STACK OVERFLOW has released its latest quarterly report into the state of Developer Ecosystem in the UK and Ireland.
This time the emphasis is on employment, asking employers the question: "What if you could spend a day in a developer's shoes?"
The top finding is that 45.3 per cent of developers feel 'somewhat underpaid', suggesting that there is some sort of disconnect between the expectations of the employer and the employee.
54.6 per cent of developers are keen to ditch the commute, prioritising jobs that allow them to work remotely.
Outside of London, which has 7.7 percent of the UK labour force, the biggest hub for developers is actually over the water in Dublin with 9 per cent. On the UK mainland, the biggest provincial hub is Edinburgh with 7.1 per cent, followed by Bristol just behind at 7 per cent.
Belfast is just behind with 6.5 per cent. Surprisingly, Manchester, regarded by many as the UK's second city, sits behind other candidate Birmingham, Cardiff and the Cambridge/Peterborough area. Cambridge, home of DeepMind and ARM, is becoming a hotbed of talent with a new rail station and Science Park giving in 3.8 per cent of the labour force as opposed to just 3 per cent in Manchester.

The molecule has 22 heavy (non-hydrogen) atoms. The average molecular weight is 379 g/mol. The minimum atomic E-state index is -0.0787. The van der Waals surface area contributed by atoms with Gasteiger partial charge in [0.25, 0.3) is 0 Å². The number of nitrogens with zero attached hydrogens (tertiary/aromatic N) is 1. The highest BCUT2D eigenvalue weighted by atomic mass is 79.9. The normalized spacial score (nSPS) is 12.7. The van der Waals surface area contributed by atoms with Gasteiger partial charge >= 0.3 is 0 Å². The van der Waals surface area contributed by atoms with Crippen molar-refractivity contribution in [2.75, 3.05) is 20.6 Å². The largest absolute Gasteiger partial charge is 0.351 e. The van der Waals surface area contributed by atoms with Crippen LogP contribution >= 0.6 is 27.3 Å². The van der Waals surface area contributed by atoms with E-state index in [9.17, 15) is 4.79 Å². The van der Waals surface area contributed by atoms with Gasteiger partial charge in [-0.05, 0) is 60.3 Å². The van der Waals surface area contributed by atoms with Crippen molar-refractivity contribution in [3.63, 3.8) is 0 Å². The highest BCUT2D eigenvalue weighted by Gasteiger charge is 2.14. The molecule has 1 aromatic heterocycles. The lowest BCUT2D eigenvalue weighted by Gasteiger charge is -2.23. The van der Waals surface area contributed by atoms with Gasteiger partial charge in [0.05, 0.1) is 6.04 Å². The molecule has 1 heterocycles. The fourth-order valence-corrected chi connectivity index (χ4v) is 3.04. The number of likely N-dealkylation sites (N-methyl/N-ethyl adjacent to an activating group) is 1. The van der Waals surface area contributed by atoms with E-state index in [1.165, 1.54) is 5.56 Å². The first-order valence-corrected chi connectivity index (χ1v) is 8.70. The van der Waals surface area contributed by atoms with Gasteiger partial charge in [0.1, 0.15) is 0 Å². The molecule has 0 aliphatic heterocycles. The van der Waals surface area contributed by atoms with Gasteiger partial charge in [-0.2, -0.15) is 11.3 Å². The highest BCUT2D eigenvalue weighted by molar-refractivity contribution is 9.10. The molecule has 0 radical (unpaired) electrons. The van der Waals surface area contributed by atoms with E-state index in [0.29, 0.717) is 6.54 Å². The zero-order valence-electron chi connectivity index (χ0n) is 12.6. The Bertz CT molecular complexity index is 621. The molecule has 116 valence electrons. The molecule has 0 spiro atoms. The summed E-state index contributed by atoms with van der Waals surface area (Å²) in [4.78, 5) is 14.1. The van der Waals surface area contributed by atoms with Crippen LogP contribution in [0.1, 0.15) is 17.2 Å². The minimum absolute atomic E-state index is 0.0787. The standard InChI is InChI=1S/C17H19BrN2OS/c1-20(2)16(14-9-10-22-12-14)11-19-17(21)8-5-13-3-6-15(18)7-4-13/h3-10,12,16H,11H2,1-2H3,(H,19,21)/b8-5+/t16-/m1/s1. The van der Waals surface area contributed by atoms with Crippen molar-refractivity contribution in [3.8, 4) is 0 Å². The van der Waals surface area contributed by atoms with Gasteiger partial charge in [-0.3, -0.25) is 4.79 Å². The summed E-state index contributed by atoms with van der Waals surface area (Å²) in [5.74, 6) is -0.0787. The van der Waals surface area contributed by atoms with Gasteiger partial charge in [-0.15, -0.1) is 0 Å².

The skills shortage in these and other languages remains strong with 98.6 per cent of developers in employment, meaning that in real terms, to get the best talent, the designers of this survey believe that you should pay attention to this survey. Funny how that's often the way.
But a warning to developers. Don't get into the game if you want to get filthy rich. A developer with less than four years experience can expect an average salary of £28,428. With 20 or more years, that only rises to £54,078, which considering the figures often involved in company turnovers is a drop in the ocean.
At less than four years, 27.2 per cent of developers want to "change the world". But by the time they are in the third decade of their career, the highest figure is for job security at 60.8 per cent.
In Q1 the focus was more heavily on languages used by developers. µ
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